Long before I ever picked up a fly rod, I was, and continue to be, a beach fisherman. I spend most of my time with a fly rod now, in salt and fresh water, but I still like to dust off my old spinning gear and go out in search of bluefish, striped bass, and the smaller fish, spot, croaker and kings. I did just that on Friday, and I struck out without a catch, but that’s probably because I used one lure, didn’t try very hard and only stayed a short time, most of which was spent taking pictures. One can say a lot or a little about fishing the beach, but I imagine that most will agree it’s among the most beautiful places to stand a wave a stick.
A guest post over at The Functioning Fishaholics, written by Josh Mann of Something’s Fishy, attempts to take some of the mystery and intimidation out of surf fishing by correctly pointing out the path of least resistance for the newcomer: Simple bait rigs and smaller fish. Josh writes of catching spot and croaker from piers and beaches, and I’m happy to find a fisherman who enjoys that, because more often than not, I hear fisherman talk about catching these fish as if it wasn’t worth the bother. One guy in a bait shop, upon hearing me recount my morning spent catching croaker and spot so frequently that I never put the rod in it’s sand spike, actually looked at me, shook his head, and said “Well, I guess that’s cool if you like catching bait”.
I feel bad for that guy. He’s missing all the fun, and it’s a pretty safe bet he doesn’t like fishing very much anymore. But he’s not alone. There are many like him, all casting 4oz sinkers and bleeding meat into the deep and then staring at the rod tip for hours. When they catch skates and small sharks, they curse them for not being a trophy bluefish or striper. Josh points out that this should be part of the fun; never knowing whats on the end of the line, but knowing the possibilities are not limited to the two or three species you know are there. It strikes me as a sort of arrogance; throwing bait into a pond the size of the Atlantic and then being upset that what bit it wasn’t what you wanted to bite it. It would be like sticking your hand into a sack of M&M’s and being pissed off because you came out with a yellow one.
When I purchased my first surf rod, I just assumed I needed a behemoth 11 foot rod like everyone else, and so I have one. It’s in my garage, collecting dust. I hardly ever use it. I think it made three
trips to the surf this year. These rods work fine further south where there is an outer sand bar and bait casters need to get the bait into it’s vicinity, but on my local beaches, where there is no outer bar and the waves break right onto the beach, it’s simply overkill. This makes complete sense to me, but I still almost never see anyone else using anything less than ten feet of surf rod. Then, most people on the beach wind up and cast so hard and far that you’d think they were told that, in order to catch a fish, you have to get the bait beyond the three mile limit and into international waters. The truth is, the fish are usually hanging out just beyond the breakers, where the food is being kicked up and swirled around and funneled to waiting fish. On my beaches, that means they are very close to the beach. It does not compute, at first, that the fish are actually swimming in the smae places you do when you go swimming.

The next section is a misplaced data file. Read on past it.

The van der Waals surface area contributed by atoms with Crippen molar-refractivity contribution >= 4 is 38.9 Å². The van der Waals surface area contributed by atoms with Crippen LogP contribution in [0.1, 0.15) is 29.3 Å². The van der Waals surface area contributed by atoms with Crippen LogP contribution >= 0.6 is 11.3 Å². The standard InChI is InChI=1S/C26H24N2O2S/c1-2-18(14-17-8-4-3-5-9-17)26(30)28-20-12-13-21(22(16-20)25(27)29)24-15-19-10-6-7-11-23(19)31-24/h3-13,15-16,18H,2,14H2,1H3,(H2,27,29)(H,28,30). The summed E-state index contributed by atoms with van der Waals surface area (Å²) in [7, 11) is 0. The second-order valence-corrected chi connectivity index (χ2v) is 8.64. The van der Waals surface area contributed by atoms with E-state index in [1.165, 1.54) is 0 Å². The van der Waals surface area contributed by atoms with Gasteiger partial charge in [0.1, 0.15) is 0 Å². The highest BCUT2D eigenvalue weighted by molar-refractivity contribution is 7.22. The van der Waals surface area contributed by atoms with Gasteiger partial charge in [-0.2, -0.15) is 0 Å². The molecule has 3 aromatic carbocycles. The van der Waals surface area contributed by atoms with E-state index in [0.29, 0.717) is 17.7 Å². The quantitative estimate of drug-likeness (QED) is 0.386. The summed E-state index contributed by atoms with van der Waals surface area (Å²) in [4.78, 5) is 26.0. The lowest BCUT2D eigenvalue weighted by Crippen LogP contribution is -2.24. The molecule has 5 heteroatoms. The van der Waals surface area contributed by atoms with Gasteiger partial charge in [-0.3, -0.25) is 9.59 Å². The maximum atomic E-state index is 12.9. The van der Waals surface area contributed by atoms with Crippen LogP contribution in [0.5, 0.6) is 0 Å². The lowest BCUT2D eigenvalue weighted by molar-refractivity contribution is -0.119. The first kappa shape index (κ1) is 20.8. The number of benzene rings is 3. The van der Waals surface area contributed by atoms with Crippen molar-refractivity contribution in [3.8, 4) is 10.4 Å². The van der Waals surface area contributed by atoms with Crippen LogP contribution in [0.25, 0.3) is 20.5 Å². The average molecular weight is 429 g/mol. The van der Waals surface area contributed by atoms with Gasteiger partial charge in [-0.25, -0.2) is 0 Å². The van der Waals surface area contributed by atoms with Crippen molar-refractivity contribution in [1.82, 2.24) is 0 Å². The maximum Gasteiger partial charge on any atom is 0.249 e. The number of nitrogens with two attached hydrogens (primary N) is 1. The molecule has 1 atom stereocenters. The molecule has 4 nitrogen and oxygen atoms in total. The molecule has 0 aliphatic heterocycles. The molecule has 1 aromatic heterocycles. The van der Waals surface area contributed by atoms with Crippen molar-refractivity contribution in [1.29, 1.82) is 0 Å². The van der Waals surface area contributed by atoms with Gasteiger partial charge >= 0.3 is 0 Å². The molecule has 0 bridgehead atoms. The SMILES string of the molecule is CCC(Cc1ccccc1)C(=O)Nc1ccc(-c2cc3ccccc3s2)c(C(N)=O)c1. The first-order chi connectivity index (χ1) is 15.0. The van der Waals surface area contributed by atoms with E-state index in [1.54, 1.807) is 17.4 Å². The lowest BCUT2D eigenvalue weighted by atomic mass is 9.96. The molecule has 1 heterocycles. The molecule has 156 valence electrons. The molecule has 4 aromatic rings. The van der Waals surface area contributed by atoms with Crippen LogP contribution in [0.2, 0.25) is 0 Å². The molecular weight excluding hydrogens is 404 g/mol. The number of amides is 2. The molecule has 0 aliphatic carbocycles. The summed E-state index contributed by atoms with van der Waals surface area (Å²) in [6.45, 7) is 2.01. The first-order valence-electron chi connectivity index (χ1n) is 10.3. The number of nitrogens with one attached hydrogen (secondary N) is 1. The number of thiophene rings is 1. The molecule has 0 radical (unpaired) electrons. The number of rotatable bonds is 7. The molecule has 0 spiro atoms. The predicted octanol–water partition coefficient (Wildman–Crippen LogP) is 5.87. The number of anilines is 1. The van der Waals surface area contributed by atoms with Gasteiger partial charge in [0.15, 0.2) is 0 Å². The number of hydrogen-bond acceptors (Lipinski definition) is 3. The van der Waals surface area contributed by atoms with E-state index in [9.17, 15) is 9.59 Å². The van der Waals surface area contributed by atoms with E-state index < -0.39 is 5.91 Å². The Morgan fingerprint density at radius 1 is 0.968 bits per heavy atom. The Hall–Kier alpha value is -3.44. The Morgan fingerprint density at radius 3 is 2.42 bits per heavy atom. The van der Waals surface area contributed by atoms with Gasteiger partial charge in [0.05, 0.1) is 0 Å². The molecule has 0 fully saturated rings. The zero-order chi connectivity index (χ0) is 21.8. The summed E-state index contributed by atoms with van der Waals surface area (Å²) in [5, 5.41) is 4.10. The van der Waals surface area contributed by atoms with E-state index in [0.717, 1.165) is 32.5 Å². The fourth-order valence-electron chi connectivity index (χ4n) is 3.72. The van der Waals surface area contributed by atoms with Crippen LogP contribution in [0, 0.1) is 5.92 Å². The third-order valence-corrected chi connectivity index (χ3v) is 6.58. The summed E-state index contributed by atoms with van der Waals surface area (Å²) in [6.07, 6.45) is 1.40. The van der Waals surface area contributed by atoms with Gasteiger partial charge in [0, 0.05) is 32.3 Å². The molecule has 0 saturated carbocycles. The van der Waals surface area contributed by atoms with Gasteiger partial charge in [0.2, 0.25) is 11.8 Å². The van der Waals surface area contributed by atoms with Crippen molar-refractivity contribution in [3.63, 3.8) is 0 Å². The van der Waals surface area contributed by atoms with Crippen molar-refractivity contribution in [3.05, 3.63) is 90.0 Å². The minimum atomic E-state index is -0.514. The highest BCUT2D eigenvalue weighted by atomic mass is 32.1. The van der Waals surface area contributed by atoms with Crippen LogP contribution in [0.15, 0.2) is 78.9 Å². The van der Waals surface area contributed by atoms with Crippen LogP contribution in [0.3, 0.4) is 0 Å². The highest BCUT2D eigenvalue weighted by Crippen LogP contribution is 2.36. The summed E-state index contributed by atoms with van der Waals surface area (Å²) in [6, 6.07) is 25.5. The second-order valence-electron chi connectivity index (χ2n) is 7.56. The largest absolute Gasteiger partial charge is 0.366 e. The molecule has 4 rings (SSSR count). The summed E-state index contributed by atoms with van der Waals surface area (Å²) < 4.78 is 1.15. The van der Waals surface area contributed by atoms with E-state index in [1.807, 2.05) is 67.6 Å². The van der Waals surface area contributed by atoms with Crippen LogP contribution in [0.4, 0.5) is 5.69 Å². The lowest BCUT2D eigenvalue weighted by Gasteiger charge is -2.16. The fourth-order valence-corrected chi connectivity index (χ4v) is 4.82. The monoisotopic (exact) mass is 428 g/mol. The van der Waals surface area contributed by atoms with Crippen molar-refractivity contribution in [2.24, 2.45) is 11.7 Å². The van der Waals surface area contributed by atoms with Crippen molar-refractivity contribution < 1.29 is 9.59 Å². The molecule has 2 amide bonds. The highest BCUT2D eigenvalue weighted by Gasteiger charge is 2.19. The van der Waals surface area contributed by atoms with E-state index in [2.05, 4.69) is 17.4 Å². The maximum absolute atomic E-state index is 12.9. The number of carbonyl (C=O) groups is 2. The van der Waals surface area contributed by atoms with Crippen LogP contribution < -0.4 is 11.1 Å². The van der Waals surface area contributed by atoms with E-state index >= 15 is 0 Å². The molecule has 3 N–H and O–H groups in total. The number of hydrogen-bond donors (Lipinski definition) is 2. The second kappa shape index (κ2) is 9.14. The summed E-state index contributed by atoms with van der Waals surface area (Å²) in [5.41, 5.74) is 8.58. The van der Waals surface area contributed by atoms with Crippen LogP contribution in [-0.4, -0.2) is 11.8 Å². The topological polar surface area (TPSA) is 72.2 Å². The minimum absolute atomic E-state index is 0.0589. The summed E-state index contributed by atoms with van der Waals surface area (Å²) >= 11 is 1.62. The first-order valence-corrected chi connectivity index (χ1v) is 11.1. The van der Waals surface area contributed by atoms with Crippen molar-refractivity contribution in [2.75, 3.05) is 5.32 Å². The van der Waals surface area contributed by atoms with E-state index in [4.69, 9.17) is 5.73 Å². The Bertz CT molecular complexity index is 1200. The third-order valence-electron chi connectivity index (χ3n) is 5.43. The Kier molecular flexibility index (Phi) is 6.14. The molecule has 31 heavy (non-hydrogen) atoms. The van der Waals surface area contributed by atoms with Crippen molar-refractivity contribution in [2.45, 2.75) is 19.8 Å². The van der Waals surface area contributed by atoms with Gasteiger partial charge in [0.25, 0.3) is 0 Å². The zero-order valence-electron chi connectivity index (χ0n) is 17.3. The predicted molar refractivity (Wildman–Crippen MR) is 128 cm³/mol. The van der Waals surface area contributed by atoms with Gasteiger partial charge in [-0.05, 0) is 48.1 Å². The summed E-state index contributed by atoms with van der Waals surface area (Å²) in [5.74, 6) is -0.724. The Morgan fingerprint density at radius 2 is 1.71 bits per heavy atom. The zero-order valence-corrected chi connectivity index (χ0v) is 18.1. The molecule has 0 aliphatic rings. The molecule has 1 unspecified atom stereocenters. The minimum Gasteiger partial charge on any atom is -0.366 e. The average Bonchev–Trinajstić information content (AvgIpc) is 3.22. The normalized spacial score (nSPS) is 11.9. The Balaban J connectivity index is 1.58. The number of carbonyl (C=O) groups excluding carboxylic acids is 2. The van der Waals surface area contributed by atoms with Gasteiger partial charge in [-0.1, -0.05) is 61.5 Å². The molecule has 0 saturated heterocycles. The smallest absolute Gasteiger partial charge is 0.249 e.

Time on the water and the catching lots of fish taught me exactly what I’d need to fish my beach. My surf equipment today consists of three rods. Two are identical 7-1/2′ medium/heavy action surf rods, the third an 8′ heavy action surf rod capable of throwing up to 4oz of lure or sinker. On a brief outing like the most recent, I’ll take one of my identical rods, tie on a Hopkins lure, and walk the beach, as Josh describes, looking for breaking bluefish to cast to. If I’m spending considerably more time, I’ll take all three rods. One will be rigged with the Hopkins. It’s twin will be rigged with a top-and-bottom rig with floating hooks. I’ll tip these hooks with an artificial bloodworm called Fishbites, and cast just beyond the breakers. This rod and bait will catch all kinds of fish. using this system I’ve reeled in striped bass, bluefish, kingfish, croaker and spot, just to name a few. It’s a system I’ve tested again and again against many others, and it works very well.
The eight foot rod will hold one of two things, depending on the day, and my mood. I’ll either construct a fish-finder rig tipped with some form of cut bait like bunker, herring or mullet; or I will use it’s strong backbone to cast heavier lures, such as a 3oz bucktail, a simple, yet very effective lure I love so much I learned to paint, and tie them myself, which ultimately led me to the conclusion that I’d like to tie flies, and learn to fly fish.
With this simple setup I have all my bases covered. While bait rods rest in sand spikes, I can watch them from nearby as I cast a lure into the sea. I can catch
little fish and big fish, and it’s actually easier to pack, transport, and fish these three rods than it is to use a lone eleven or twelve foot rod. Most importantly, while the big rod guys are not catching fish because nothing the size of compact car swam by and ate an entire bunker fish bait, I’m catching fish frequently, because I’m willing, and happy, to go after smaller fish. Theres a a lesson to be learned there, I think.
Thanks to Josh and the Fishaholics for a good read and the sound advice to the novice. I’m glad to see a fellow surf fisherman that appreciates the little fish, and knows they helped him land those big stripers he catches today. For more, check out Josh’s blog for the beginning surf fisherman.